When discussing what marginal cost is and its uses in business, there are some terms that need to be explained, particularly when plugging in the number to calculate the marginal cost value. In non-technical language, marginal cost is the added costs associated with producing additional numbers of a product or service. It is a simple calculation, arrived at by dividing the change in costs by the change in the number of additional units produced, as shown here:
Marginal Cost = Change in Costs / Change in Number of Additional Units Produced
The purpose of calculating the marginal cost is to increase the cash flow of a business by incorporating it into financial modeling. Now let’s define precisely what each of the terms mean in more detail, as they are essential to arriving at the most accurate number.
Change in Costs
The production cost of any product or service is directly connected to what is required to produce a single item. The number of factors that influence the cost largely depends on the complexity of the item. If hiring an additional person is needed to produce an additional unit, the cost of the employee is directly connected to the production of the item, and must be included in the calculation. If additional raw materials are required to produce an additional unit, then the costs of the material are to be included in the Change of Costs calculation.
To accurately reflect the effect of Change in Costs in marginal cost, the values must be calculated on a per batch basis. Batch 1 production costs need to be deducted from Batch 2 production costs when the output of the number of Batch 2 units is greater than that of Batch 1. However, the difference between the two batches must be significant enough to determine whether calculation marginal cost has any benefit. This value will be arrived at over time.
Change in Number of Additional Units Produced
This is a value determined by simply subtracting the produced units of Batch 1 from the produced units in Batch 2. It is highly unlikely that two batches will produced exactly the same number of units, so this calculation needs to be constantly done on a comparative basis.
While the marginal cost formula is relatively straightforward, the complexity lies in determining the variable costs of specific units. The most common variable costs will be:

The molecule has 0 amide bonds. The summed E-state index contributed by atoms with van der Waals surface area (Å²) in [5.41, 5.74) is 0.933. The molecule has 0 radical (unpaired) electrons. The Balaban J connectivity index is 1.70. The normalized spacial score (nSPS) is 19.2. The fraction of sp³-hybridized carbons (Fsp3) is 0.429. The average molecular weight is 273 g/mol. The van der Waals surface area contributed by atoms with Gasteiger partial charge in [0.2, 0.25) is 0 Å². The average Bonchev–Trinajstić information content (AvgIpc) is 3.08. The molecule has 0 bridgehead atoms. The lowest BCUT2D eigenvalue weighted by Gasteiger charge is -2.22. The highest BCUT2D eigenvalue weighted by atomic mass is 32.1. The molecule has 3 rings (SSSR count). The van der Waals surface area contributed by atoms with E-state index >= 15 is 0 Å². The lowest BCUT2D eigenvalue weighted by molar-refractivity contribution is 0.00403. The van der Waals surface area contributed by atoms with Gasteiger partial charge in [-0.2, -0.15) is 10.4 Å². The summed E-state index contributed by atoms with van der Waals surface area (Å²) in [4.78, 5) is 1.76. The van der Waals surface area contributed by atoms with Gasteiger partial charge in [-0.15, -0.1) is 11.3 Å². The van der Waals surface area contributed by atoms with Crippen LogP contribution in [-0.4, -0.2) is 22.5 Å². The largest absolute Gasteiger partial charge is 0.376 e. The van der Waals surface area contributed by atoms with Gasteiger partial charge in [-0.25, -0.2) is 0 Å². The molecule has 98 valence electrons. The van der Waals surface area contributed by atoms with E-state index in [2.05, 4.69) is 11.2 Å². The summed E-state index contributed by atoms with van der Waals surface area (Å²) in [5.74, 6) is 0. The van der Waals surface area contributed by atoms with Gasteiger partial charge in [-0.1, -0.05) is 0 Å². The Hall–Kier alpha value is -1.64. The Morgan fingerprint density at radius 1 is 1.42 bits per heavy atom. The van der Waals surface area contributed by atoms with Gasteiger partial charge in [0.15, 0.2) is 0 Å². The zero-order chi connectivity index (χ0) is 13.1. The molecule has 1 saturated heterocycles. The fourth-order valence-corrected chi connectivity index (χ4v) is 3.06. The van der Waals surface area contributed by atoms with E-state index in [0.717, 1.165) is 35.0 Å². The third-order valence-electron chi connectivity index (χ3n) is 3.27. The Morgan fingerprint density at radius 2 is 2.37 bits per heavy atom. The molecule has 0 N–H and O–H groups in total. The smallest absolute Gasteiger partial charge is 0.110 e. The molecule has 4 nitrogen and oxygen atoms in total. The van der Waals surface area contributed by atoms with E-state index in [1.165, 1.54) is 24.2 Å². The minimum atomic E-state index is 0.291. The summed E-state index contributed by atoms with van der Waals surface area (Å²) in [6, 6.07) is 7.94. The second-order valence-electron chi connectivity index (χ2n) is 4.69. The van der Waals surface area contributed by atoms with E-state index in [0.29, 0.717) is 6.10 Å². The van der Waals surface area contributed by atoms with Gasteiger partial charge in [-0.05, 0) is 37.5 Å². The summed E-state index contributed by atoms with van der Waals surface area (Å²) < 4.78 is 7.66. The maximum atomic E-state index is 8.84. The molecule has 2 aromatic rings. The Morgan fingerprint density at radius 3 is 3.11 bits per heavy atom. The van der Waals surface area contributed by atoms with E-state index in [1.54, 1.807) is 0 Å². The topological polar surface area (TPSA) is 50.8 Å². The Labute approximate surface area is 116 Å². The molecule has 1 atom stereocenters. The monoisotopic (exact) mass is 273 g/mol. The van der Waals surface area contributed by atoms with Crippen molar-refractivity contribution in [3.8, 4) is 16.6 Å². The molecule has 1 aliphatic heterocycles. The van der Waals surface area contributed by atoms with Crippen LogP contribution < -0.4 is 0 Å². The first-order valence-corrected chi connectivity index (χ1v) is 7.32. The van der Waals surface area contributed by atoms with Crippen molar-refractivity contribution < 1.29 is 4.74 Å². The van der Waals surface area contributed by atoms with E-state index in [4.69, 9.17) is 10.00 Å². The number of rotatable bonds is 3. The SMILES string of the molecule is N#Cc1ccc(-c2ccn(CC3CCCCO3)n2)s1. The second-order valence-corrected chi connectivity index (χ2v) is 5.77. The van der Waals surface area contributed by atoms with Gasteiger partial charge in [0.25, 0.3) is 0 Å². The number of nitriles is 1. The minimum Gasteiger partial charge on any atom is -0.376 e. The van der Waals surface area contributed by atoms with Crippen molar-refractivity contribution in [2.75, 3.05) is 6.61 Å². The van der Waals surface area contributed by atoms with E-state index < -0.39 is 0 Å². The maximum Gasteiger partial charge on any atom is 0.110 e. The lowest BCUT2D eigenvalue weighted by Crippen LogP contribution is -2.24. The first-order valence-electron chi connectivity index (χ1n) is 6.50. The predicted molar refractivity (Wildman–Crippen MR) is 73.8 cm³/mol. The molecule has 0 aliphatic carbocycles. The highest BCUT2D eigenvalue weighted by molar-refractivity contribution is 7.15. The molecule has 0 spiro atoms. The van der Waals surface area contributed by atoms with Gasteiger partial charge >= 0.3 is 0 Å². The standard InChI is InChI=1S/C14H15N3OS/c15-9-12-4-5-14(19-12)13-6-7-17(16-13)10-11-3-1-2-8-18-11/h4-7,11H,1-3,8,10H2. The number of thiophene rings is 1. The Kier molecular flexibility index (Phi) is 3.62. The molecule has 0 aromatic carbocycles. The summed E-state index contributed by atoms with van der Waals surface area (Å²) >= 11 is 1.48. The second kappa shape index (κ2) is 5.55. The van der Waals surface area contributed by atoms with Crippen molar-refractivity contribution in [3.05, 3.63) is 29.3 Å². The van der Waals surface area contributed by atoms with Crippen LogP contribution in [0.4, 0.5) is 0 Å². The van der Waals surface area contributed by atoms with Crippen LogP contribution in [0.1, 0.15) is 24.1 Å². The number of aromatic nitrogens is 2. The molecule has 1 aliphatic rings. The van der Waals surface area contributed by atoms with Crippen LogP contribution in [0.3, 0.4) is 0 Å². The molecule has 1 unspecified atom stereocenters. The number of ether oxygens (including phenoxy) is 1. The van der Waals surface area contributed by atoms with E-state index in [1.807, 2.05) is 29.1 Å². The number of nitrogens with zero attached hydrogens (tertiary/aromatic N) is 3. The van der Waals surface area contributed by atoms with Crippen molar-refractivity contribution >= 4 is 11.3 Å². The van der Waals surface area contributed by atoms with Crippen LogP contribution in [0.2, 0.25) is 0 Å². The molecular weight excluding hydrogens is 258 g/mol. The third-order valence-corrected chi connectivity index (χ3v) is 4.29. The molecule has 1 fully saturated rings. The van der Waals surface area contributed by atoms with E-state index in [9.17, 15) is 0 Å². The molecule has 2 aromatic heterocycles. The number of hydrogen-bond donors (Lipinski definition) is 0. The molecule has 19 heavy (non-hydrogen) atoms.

- labor and materials
- estimated increases in fixed costs
- selling expenses
Let’s use an example to illustrate what has been discussed about the marginal cost calculation.
Marginal Cost Formula Example
Alpha Company produces 10,000 units of widgets every calendar year. The total cost of producing these 10,000 widgets is $5 million. Due to increased demand from lower prices, demand for the widgets increases dramatically. That demand has the company raising the total number of widgets produced from 10,000 per calendar year to 15,000. The additional cost of producing the widgets, including the purchase of more raw materials and the additional hiring of employees, raises the annual cost of production by $2.5 million to $7.5 million.
The marginal cost for the calendar year is calculated by:
Change in Costs ($2.5 million) / Change in Number of Additional Units Produced (5,000) = $500.
Practical Application of Marginal Cost
If your marginal cost is greater than the sale price on a per unit basis, the company will lose money. In the example, if it costs $500 to make a unit that is selling for $450 per unit, the company will lose $50 per unit. The reverse is true if the sale price is $550 with the same $500 marginal cost.
The Economy of Scale Factor
A simple way of looking at the impact of economy of scale is to think of a manufacturing business that has considerable warehouse space. That space can either be empty (wasted) or filled with product to ship (used for its intended purpose). The business will be paying for that space either way, so it makes business sense to occupy as much space in that warehouse as possible to maximize its benefit (provided the product will sell in a reasonable amount of time).
When analyzing marginal cost, this is one of many economy of scale factors that will drive the decision on future production quotas and planning. For example, if additional warehouse space is needed to be purchased or constructed to store the additional units produced, this will directly impact the marginal cost.